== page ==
August 27, 2012
Dropbox Implements Optional Two-Step Verification Process
Michael Harper for redOrbit.com — Your Universe Online
In July, cloud-storage company Dropbox brought in an outside team of experts to investigate claims of a possible targeted spam attack against its users. Some Dropbox users had begun to notice spam messages in inboxes which were only used for Dropbox and had never been given out. Such spam attacks could have meant Dropbox may have had some of their files compromised.
Nearly a month later, Dropbox had acknowledged they had been attacked, which resulted in those spammy inboxes.
Claiming a hacker had cracked the password of an employee, Dropbox said the hackers were then able to gain access to some of their users´ password information. The company then laid out their new security measures to protect their users.
Today, one of these measures has been officially launched in beta. Now, users can enable two-step verification to their accounts, adding an extra layer of security between hackers and their sensitive information.
“Two-step verification is an optional but highly recommended security feature that adds an extra layer of protection to your Dropbox account,” writes the Dropbox team.
“Once enabled, Dropbox will require a six-digit security code in addition to your password whenever you sign in to Dropbox or link a new computer, phone, or tablet.”
As with other two-step verification processes, this new “experimental feature” requires Dropbox users to offer two-forms of verification, or digital ID. After signing in with the usual credentials (email address and password) Dropbox will then send a second code or password to the user´s mobile phone either via text or via a barcode scanner. Once the barcode is scanned, the secondary, one time use code is delivered and is used to grant access to the account. If a user decides to receive a text message, the secondary code is delivered via text, and is then available for input.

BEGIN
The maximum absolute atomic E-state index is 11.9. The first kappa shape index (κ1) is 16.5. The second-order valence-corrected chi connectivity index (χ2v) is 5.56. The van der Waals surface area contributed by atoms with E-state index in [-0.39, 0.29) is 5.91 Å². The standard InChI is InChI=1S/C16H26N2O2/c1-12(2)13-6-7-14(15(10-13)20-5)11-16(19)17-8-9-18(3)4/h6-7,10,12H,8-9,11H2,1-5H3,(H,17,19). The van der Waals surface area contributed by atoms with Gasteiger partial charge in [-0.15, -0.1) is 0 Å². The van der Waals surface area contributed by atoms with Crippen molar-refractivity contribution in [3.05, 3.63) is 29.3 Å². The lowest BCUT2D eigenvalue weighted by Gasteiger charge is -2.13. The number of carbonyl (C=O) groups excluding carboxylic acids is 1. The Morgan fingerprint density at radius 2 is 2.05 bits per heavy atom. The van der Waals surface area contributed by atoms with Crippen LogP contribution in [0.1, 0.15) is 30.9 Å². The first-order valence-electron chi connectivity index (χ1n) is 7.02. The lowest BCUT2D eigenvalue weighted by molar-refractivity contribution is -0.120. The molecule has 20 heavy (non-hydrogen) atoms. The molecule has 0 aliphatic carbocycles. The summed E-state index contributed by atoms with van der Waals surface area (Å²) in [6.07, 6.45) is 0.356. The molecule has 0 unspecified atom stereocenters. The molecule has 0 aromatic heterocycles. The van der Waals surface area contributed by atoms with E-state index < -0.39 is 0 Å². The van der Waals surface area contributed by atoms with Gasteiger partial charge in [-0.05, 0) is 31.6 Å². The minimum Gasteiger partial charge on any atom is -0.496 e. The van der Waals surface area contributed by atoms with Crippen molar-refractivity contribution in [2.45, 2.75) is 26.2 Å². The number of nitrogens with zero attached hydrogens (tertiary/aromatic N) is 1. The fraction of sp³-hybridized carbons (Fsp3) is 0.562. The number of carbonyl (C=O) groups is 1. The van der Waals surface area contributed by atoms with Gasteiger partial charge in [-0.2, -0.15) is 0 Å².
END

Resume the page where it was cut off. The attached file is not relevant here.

Once a user signs up for two-step verification, Dropbox also provides an extra, 16 character code. This code can be used to turn off two-step verification or gain access to their folder in the event their phone or laptop goes missing. Ideally, this code will be stored in a safe place and not on the phone or laptop used to access Dropbox.
Mat Honan, the Wired writer who recently had most of his digital life hacked, discusses the importance of having these codes written down in a safe place rather than keeping them stored on the machines themselves.
In his latest piece about retrieving his lost data, Honan writes, “My Dropbox password was itself a 1password-generated litany of nonsense.” 1Password is a password app for Mac which not only stores but also generates passwords for all sorts of account logins, as well as stores credit card and other secure information.
“Without access to Dropbox,” writes Honan, “I couldn´t get my keychain. Without my keychain, I couldn´t get into Dropbox.”
Honan´s experience has also brought to light for many the importance of keeping a rigorous backup routine and sturdy security measures.
As a part of this, two-step verification has become widely sought after. One of the more popular services to offer two-step verification, Google, has no doubt seen an influx of users sign up for this service in recent weeks. Even Honan mentioned his regret for not having Google´s two-step verification turned on for his accounts.
“Had I used two-factor authentication for my Google account, it´s possible that none of this would have happened, because their ultimate goal was always to take over my Twitter account and wreak havoc,” Honan said.
Dropbox´s two-step verification offering is a welcome addition to any security regime and should be thoughtfully considered by anyone who uses Dropbox to store even the tiniest piece of sensitive information.